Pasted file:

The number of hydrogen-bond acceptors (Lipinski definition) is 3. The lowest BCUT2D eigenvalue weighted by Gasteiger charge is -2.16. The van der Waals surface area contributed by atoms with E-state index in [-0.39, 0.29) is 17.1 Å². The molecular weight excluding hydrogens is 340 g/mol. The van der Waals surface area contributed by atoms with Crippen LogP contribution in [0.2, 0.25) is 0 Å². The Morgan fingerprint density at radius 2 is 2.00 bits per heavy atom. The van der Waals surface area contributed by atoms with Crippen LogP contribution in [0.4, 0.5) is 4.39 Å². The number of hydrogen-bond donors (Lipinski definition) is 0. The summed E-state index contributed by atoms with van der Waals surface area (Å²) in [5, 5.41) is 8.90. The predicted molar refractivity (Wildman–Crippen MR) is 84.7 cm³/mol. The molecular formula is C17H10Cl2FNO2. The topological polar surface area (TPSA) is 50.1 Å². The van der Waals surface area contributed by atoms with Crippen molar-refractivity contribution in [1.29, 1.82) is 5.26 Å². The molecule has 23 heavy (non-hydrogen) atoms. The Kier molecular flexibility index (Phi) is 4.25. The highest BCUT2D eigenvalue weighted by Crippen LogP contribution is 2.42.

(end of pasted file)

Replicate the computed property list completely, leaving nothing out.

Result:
The number of hydrogen-bond acceptors (Lipinski definition) is 3. The lowest BCUT2D eigenvalue weighted by Gasteiger charge is -2.16. The van der Waals surface area contributed by atoms with E-state index in [-0.39, 0.29) is 17.1 Å². The molecular weight excluding hydrogens is 340 g/mol. The van der Waals surface area contributed by atoms with Crippen LogP contribution in [0.2, 0.25) is 0 Å². The Morgan fingerprint density at radius 2 is 2.00 bits per heavy atom. The van der Waals surface area contributed by atoms with Crippen LogP contribution in [0.4, 0.5) is 4.39 Å². The number of hydrogen-bond donors (Lipinski definition) is 0. The summed E-state index contributed by atoms with van der Waals surface area (Å²) in [5, 5.41) is 8.90. The predicted molar refractivity (Wildman–Crippen MR) is 84.7 cm³/mol. The molecular formula is C17H10Cl2FNO2. The topological polar surface area (TPSA) is 50.1 Å². The van der Waals surface area contributed by atoms with Crippen molar-refractivity contribution in [1.29, 1.82) is 5.26 Å². The molecule has 23 heavy (non-hydrogen) atoms. The Kier molecular flexibility index (Phi) is 4.25. The highest BCUT2D eigenvalue weighted by Crippen LogP contribution is 2.42.